By Leah S. Dunaief
Who could forget the frantic scene of Berliners tearing down the Wall? That one action marked the beginning of a changed world.
It was 1989 when the Soviet Union collapsed and the Berlin Wall came down. Officially the end of the government came on December 26, 1991, with the 15 consistent republics gaining their independence, but the disintegration had been apparent for some time. Berliners were able to tear down that Iron Curtain, symbol of East-West separation and the Cold War, because the Soviet soldiers simply walked away from their posts.
Why did they walk away?
They hadn’t been paid in many months due to acute economic problems, food shortages and widespread political upheaval in the Soviet Bloc and in East Berlin, the Communists’ foothold in Western Europe. Government and its systems were bankrupt.
Yes, the West had won the Cold War. But as its name indicated, it was not a military war. It was an economic war. In trying to globalize Communism, the Soviets had spent themselves into insolvency.
Once again, the West seems to be locked into a struggle with Russia, the successor government to the Soviet Union. This time there is a military, “hot” war, but the economic war remains. And the Economic War may ultimately dictate who wins. The western allies have been sending hundreds of billions of dollars in the form of armaments into the battlefront of Ukraine, and the Russians have been doing the same, not only militarily in the Ukrainian war front but also within their country.
The internal toll was revealed in a front page article of The New York Times this past Tuesday. The domestic economic fallout of the Russian effort is enormous. There is a state-led spending boom that has propped up the Russian economy from the effects of far-reaching sanctions imposed by western countries. As a result, this economic boom has helped maintain popular support for President Vladimir Putin and his Ukrainian war effort. But Russian economists have warned of a threat to the country’s financial stability. Can their economic high be sustainable?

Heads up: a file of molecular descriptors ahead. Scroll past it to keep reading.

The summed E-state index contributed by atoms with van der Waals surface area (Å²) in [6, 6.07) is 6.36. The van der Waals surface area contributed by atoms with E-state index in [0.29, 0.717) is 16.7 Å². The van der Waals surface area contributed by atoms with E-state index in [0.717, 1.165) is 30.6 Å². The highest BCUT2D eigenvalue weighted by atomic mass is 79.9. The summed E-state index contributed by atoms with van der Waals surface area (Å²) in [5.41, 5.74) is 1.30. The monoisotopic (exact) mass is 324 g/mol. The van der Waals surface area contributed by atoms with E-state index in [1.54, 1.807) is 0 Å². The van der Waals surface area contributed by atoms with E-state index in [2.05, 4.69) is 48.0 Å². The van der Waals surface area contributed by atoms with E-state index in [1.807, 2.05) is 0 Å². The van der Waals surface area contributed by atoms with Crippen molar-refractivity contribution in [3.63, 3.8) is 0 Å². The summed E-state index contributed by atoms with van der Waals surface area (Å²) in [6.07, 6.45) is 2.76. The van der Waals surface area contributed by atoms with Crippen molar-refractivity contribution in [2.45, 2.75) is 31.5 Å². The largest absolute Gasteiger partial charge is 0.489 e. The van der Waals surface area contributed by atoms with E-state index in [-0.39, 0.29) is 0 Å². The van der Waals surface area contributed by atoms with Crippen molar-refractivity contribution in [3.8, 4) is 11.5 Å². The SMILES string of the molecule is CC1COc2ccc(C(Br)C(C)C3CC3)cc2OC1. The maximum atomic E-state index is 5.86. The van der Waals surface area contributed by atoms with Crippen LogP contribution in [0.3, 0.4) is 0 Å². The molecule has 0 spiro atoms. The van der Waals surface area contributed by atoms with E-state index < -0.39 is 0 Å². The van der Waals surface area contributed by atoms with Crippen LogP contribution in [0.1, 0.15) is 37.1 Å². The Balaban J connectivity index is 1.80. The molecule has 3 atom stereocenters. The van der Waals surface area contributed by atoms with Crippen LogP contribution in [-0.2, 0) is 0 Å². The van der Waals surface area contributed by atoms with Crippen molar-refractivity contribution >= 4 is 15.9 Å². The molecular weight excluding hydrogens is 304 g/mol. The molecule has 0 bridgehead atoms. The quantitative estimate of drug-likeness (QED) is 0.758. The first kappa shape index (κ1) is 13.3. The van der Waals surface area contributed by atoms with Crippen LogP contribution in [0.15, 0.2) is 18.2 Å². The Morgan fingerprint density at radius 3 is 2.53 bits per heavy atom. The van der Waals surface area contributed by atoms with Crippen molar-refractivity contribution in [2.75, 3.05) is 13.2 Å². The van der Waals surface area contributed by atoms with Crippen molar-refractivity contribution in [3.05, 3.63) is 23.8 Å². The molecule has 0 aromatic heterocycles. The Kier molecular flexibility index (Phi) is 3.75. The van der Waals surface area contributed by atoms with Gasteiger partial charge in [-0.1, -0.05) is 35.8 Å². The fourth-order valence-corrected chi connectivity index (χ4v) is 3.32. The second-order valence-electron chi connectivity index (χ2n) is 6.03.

Russia’s expanding military production and the increased funding for Russia’s poor in the form of higher pensions, salaries and benefits like subsidized mortgages, particularly offered in marginal regions with the most military recruits, is fueling inflation. Lending by the government has stimulated the economy and kept down social unrest. Mortgages supplied by Russia’s top 20 banks rose 63 percent in the first half of this year, with one out of every two mortgages subsidized by the state. Soldiers’ salaries are much higher than average local earnings, and families of those who die get payments that can be greater than their annual earnings. And with 300,000 men called up to fight, worker shortages are extreme and salaries have risen, furthering inflation.
Even as Russia’s federal government has spent almost 50 percent more in the first half of this year than in the equivalent period in 2021, the country’s energy revenues have fallen by half. “Sanctions have forced Russia to sell its oil at a discount and European countries slashed purchases of Russian natural gas,” according to the NYT. And hundreds of thousands of predominately white collar workers have left the country in protest of the war or to avoid the draft, an additional loss to earnings.
So once again, money is pouring out, and not just from the Russians and their allies. We, too, are spending prodigious sums to maintain the war effort, and doing so in the aftermath of previous huge outlays to sustain Americans during the pandemic. Our economy seems strong, for the moment, even as our growing national debt seems to bother few officials.
The war in Ukraine has become one of attrition, with Russia and its allies waiting out the American-led coalition in the belief that we are a short-term nation in our war endeavors and will withdraw sooner or later. While that may well be, whoever withdraws first may be the side in financial ruin.